Written by Dan W.
Two weeks ago, I was getting amped about my upcoming trekking adventure in the Everest region of Nepal. I was excited about the chance to lay my eyes on the highest place on planet earth. Fate had other plans.
My sister and brother-in-law, Prabhas, live in Kathmandu this year, while Prabhas works on a fellowship with Kathmandu Living Labs (KLL), a mapping focused tech incubator in Nepal’s capitol city, his hometown. As a data visualization and mapping specialist for ActioNet’s contract with the Department of Energy, I was excited to see what Prabhas and his colleagues were up to at KLL on my visit, but after the earthquake hit, I knew that I had to see what I could do to help them out.
I was en route when the earthquake hit, awaiting my connecting flight to Kathmandu. At first no one was sure how severe it was, but it quickly became clear that Nepal was in desperate need of help. The 7.8 magnitude earthquake caught the country completely off-guard, leveling hundreds of thousands of buildings, and claiming over 7,000 lives. Normally earthquakes devastate urban areas primarily, but this quake is unique. The remote and difficult to reach countryside has been ravaged by this quake and is still in dire straits in many places. Kathmandu Living Labs sprang into action within 24 hours of the quake and has been working tirelessly ever since. When I arrived a day later, I got straight to work putting my professional skills to use and helping to visualize casualty and housing damage data for Nepal’s National Information Technology Center.
KLL is at the forefront of data processing and distribution in this disaster. We have created a site that allows civilians and relief workers to both log needs and claim tasks around Nepal (quakemap.org). Additionally, we are responsible for making sure government and non-government relief workers have the most up-to-date maps (quakerelief.info) available to them in both printed formats and pre-cached on their mobile devices. In this, we have a large role in directing over 4,000 volunteers around the globe who help to scan fresh satellite imagery for blocked roads, destroyed villages, and possible helicopter landing places. In addition, these volunteers add missing roads, buildings, and landmarks to the global database known as OpenStreetMap, providing invaluable location data for future government, NGO, and civilian use. You can read more about our work in this write up by the New York Times.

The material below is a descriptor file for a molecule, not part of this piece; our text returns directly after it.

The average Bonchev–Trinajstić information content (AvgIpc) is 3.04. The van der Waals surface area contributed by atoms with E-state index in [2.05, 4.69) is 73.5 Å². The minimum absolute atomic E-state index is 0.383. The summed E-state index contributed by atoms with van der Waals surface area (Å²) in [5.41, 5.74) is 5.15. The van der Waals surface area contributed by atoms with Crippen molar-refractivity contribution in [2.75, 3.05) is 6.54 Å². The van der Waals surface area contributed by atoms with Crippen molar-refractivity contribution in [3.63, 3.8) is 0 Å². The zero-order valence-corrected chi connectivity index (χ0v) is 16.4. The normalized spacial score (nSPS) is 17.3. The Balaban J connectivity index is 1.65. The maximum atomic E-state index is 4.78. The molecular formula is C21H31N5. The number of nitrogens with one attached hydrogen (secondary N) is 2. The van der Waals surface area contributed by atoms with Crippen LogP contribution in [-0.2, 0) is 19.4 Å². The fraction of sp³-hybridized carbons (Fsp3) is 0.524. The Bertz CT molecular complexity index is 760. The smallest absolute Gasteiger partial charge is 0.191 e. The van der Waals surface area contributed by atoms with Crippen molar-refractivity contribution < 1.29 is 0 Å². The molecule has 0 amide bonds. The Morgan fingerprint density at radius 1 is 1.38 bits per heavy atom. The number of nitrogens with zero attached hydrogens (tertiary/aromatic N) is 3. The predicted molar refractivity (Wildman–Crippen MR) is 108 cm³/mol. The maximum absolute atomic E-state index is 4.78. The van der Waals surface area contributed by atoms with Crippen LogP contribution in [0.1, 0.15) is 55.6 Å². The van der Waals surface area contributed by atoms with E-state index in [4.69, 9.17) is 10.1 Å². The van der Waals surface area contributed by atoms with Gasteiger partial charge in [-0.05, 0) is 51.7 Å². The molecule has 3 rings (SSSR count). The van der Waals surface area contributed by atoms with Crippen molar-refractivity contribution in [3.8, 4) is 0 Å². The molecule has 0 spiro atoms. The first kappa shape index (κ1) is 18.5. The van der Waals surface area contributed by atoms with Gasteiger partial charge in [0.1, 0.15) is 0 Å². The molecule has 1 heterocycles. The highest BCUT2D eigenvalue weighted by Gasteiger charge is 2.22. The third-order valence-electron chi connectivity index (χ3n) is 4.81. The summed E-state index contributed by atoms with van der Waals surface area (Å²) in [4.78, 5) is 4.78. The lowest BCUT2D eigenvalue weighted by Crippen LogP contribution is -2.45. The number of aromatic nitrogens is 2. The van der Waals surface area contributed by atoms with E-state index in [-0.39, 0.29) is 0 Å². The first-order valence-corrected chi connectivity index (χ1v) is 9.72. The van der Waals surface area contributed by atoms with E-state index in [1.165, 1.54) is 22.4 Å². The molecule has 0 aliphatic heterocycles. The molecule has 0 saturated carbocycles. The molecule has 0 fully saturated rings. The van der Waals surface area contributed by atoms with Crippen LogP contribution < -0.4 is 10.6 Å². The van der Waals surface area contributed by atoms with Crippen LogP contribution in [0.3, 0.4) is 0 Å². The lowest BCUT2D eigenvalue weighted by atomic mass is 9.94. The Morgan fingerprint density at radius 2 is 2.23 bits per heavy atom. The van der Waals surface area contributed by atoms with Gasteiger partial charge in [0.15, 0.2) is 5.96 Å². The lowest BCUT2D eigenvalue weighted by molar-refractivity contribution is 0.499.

Taking a step back and thinking about how I fit into this, it is truly amazing that things have worked out this way. I never imagined being able to touch down in a developing country the day after a natural disaster and actually play a role in recovery. On top of that, I never imagined being able to use all of the tools and skills from my day job to assist in the task of disaster relief. While my vacation plans may have been drastically altered, I consider it truly a blessing to have been given this strange adventure in happenstance. It is an inspiration to watch those around me work around the clock to serve the nation they call home. I’m grateful to have had a chance to play a (very) small role in the relief effort.
As Nepal moves from the short term adrenaline rush of quake relief to the months and years of day-by-day recovery work, logistical and technological infrastructure laid down by groups like KLL will be crucial for sustained recovery. If you are interested in learning more about what they’re doing, please read their daily situation reports found at KathmanduLivingLabs.org. You can also find a link to donate to their operations at this site. They are a non-profit with a shoestring budget. Most of the 20 or so volunteers working there this week do not receive any kind of salary for the relief work they are doing, so please consider giving generously!
Thank you all for the support for the nation of Nepal. Slowly, though the work of many faithful Nepalis and international support, we will see a new and stronger Nepal rise. Feel free to reach out to learn more!
A centuries old collapsed Pagoda style temple in Patan Durban Square, near Kathmandu, Nepal
The front of the antique car museum building fell off completely
Many temporary settlements of IDPs (Internally Displaced People) cover the open spaces in this country
The Situation room at KLL where we all collaboratively work
Photo Credit: Dan W.